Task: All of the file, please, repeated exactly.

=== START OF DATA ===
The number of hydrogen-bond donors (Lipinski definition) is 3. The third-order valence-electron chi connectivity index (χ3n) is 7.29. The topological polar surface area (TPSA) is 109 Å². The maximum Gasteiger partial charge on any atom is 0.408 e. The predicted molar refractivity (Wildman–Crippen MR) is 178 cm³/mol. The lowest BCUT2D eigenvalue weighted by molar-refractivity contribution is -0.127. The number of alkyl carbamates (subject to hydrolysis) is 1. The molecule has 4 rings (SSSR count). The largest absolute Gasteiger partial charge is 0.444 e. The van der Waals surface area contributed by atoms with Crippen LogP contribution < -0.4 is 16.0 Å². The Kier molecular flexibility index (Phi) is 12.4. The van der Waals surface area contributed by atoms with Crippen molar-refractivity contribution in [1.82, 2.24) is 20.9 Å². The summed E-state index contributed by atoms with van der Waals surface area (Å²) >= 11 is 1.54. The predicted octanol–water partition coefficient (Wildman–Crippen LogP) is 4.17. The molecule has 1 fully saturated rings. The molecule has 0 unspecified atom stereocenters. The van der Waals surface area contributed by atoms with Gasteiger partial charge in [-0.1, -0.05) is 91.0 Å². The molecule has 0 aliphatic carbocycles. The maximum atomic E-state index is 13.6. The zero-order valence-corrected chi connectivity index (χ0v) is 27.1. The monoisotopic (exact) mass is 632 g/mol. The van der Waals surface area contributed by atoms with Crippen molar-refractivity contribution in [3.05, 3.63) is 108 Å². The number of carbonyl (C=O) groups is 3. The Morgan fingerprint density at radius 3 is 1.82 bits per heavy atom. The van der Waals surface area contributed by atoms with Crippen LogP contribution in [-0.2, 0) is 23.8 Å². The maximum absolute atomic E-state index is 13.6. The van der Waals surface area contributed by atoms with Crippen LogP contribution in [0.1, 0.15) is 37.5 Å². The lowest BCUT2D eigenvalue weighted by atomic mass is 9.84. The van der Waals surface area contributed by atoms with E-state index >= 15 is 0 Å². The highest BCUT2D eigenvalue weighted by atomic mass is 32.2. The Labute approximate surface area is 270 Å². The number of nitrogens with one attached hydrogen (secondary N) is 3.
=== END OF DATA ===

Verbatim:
The number of hydrogen-bond donors (Lipinski definition) is 3. The third-order valence-electron chi connectivity index (χ3n) is 7.29. The topological polar surface area (TPSA) is 109 Å². The maximum Gasteiger partial charge on any atom is 0.408 e. The predicted molar refractivity (Wildman–Crippen MR) is 178 cm³/mol. The lowest BCUT2D eigenvalue weighted by molar-refractivity contribution is -0.127. The number of alkyl carbamates (subject to hydrolysis) is 1. The molecule has 4 rings (SSSR count). The largest absolute Gasteiger partial charge is 0.444 e. The van der Waals surface area contributed by atoms with Crippen LogP contribution < -0.4 is 16.0 Å². The Kier molecular flexibility index (Phi) is 12.4. The van der Waals surface area contributed by atoms with Crippen molar-refractivity contribution in [1.82, 2.24) is 20.9 Å². The summed E-state index contributed by atoms with van der Waals surface area (Å²) >= 11 is 1.54. The predicted octanol–water partition coefficient (Wildman–Crippen LogP) is 4.17. The molecule has 1 fully saturated rings. The molecule has 0 unspecified atom stereocenters. The van der Waals surface area contributed by atoms with Gasteiger partial charge in [-0.1, -0.05) is 91.0 Å². The molecule has 0 aliphatic carbocycles. The maximum atomic E-state index is 13.6. The zero-order valence-corrected chi connectivity index (χ0v) is 27.1. The monoisotopic (exact) mass is 632 g/mol. The van der Waals surface area contributed by atoms with Crippen molar-refractivity contribution in [3.05, 3.63) is 108 Å². The number of carbonyl (C=O) groups is 3. The Morgan fingerprint density at radius 3 is 1.82 bits per heavy atom. The van der Waals surface area contributed by atoms with Crippen LogP contribution in [-0.2, 0) is 23.8 Å². The maximum absolute atomic E-state index is 13.6. The van der Waals surface area contributed by atoms with Crippen LogP contribution in [0.1, 0.15) is 37.5 Å². The lowest BCUT2D eigenvalue weighted by atomic mass is 9.84. The van der Waals surface area contributed by atoms with E-state index >= 15 is 0 Å². The highest BCUT2D eigenvalue weighted by atomic mass is 32.2. The Labute approximate surface area is 270 Å². The number of nitrogens with one attached hydrogen (secondary N) is 3.